Iran defiant on nuclear programme

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Iran is moving ahead with its nuclear programme and reducing access to inspectors, ignoring repeated demands by the United Nations, the UN nuclear watchdog reported on Wednesday.

The report by the International Atomic Energy Agency signals Iran’s failure to meet the latest in a series of deadlines set by the UN Security Council for Iran to suspend the process of uranium enrichment, which can produce both nuclear fuel and weapons grade material.

“Iran’s leaders are continuing down a path that puts them increasingly at odds with the international community,” said Greg Schulte, US ambassador to the IAEA.

However, the report shows that while Iran’s programme has made rapid progress during the year so far, the pace may have slackened over the past month.

Tehran’s current objective is to use 3,000 centrifuges to enrich uranium. In theory, 3,000 centrifuges could produce enough nuclear material for a bomb within a year – although the likelihood of breakdowns means it would take significantly longer in practice. Iran insists its purposes are peaceful.

Wednesday’s report confirms Iran has put 260kg of the nuclear feedstock uranium hexafluoride into a system of over 1,300 centrifuges.

At the time of the last IAEA report, in February, Iran had not yet begun to use any centrifuges to enrich uranium at its main site in Natanz, although it had already installed and tested some 320 centrifuges there. In addition to the 1,300 centrifuges now operating, two “cascades” of a further 164 centrifuges apiece have now been tested and three cascades more were recently placed under construction.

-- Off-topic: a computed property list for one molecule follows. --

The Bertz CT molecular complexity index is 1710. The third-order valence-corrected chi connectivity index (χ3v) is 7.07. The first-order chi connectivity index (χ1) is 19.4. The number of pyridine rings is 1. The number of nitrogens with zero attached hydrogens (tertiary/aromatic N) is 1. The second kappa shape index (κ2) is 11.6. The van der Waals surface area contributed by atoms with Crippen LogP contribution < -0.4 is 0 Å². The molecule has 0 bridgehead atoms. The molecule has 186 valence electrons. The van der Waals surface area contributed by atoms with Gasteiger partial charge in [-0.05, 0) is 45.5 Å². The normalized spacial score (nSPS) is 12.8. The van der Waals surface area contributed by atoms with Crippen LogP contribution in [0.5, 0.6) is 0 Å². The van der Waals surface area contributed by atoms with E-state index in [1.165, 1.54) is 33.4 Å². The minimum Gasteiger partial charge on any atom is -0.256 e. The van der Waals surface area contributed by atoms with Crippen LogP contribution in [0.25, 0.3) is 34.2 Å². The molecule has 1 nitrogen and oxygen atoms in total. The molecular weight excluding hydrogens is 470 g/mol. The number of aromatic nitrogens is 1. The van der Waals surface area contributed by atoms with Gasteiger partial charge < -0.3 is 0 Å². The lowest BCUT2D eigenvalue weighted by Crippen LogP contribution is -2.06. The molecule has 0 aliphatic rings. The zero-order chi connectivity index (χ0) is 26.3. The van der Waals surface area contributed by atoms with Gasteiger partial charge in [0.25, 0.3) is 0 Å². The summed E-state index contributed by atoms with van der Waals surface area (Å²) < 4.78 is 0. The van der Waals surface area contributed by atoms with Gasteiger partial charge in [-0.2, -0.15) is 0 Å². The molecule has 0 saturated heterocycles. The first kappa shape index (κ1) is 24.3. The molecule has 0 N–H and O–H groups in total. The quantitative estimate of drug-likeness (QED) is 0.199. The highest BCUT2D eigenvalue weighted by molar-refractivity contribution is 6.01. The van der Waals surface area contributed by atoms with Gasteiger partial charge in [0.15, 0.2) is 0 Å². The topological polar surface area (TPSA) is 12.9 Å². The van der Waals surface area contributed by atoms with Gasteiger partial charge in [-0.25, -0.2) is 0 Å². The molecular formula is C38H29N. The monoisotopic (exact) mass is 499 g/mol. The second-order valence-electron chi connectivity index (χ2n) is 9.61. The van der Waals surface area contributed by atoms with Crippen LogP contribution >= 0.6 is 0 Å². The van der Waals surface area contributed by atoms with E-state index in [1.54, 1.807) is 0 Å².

Iran has also declared that it has enriched uranium to a level of 4.8 per cent – enough to serve as nuclear fuel, but far short of the levels of about 90 per cent needed for atomic weapons.

However, an IAEA letter dated April 18 reveals that over a month ago Iran was already using 1,300 centrifuges to enrich uranium – the same figure as in yesterday’s report.

The pace of Iran’s progress is an intensely political issue since Mohamed ElBaradei, the IAEA director general, has recently argued that the Iranian programme is so far advanced that the Security Council’s call for total suspension of uranium enrichment is now “superseded by events”.

This week, the US, Britain and France chided Mr ElBaradei for his comments, though Germany, which often takes a more conciliatory approach towards Iran’s programme, has not associated itself with the step.

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